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British officials are preparing for Donald Trump to come to the UK for a working visit in mid-July, raising the spectre of mass protests the moment he touches down.
The Independent understands that the trip is being planned to coincide with a visit the US president is making to a Nato summit in Brussels.
But activists have had plans for major demonstrations laid out for months in expectation of the US leader's visit to the UK.
The trip – coming after French president Emmanuel Macron’s successful visit to Washington this week – is being called a ‘working visit’ meaning it will not carry the full pomp and ceremony of a state visit, though Downing Street said one of those was also still being planned.
Sources confirmed to The Independent on Wednesday that the “working visit” is set to go ahead in July, with the likely date being Friday 13 July.
The claims were corroborated by other reports in the UK and in the US, while Downing Street did little to deny them.
A Number 10 spokesman said: “When the prime minister and the president met at Davos, they said their officials were going to be putting together a working visit, and we will announce the details of that in due course.”
However, Whitehall sources also told The Independent that the planned trip is subject to White House decision-making and could still be cancelled.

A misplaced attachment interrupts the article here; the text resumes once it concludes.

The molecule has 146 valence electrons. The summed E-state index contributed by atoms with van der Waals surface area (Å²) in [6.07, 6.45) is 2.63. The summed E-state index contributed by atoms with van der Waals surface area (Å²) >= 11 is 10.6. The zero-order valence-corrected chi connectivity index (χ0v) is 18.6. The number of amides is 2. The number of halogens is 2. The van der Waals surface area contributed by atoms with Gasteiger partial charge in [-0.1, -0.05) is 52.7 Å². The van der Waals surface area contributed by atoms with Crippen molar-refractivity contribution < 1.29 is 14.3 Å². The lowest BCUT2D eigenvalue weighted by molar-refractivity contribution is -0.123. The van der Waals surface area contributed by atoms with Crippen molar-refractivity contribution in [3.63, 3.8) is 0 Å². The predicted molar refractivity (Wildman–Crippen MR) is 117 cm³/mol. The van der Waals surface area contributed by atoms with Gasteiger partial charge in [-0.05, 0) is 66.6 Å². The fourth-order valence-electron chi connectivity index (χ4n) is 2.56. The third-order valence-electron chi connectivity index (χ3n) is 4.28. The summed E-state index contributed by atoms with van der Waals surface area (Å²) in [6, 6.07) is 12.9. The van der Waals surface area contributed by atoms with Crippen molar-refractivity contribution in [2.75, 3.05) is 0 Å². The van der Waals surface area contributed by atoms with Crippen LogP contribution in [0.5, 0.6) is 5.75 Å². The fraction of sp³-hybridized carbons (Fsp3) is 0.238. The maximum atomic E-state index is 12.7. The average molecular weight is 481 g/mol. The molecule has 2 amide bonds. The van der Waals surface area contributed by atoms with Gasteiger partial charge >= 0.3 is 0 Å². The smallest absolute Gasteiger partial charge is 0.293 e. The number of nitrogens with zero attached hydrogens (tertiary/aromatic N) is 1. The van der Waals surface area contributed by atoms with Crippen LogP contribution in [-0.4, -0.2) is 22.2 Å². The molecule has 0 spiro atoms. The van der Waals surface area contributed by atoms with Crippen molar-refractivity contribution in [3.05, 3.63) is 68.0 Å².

Mr Trump has cancelled a previously planned trip to London to open the US embassy in January, criticising its move from Grosvenor Square to an “off location” south of the Thames as a “bad deal”.
But news reports at the time suggested that the threat of mass protests may have played a part in the cancellation.
Fear of bad publicity is also thought to have been behind the lack of progress in scheduling the state visit, which Theresa May invited the president to in January 2017.
It was reported that Buckingham Palace had raised concerns that protests against Mr Trump could affect the Queen’s image, with the monarch having to host leaders invited on state visits.
The prime minister delivered the invitation when she became the first world leader to visit Mr Trump after he was inaugurated, on a trip in which she was pictured holding hands with the president in the White House garden.
Afterwards their relationship waned, with the pair publicly clashing after the president decided to use his Twitter account to promote anti-Islamic propaganda videos from a far-right British group.
Things seemed to have improved with the president backing Ms May’s drive for action against Russia in the wake of the Salisbury attack and the united front over action in Syria.
But it has not gone unnoticed in Whitehall that Mr Macron has formed a close relationship with the US president, culminating in a trip to Washington this week.
Social media was already buzzing with talk of UK anti-Trump protests to coincide with the trip, with campaigners having promised a “march of millions” if the US president comes.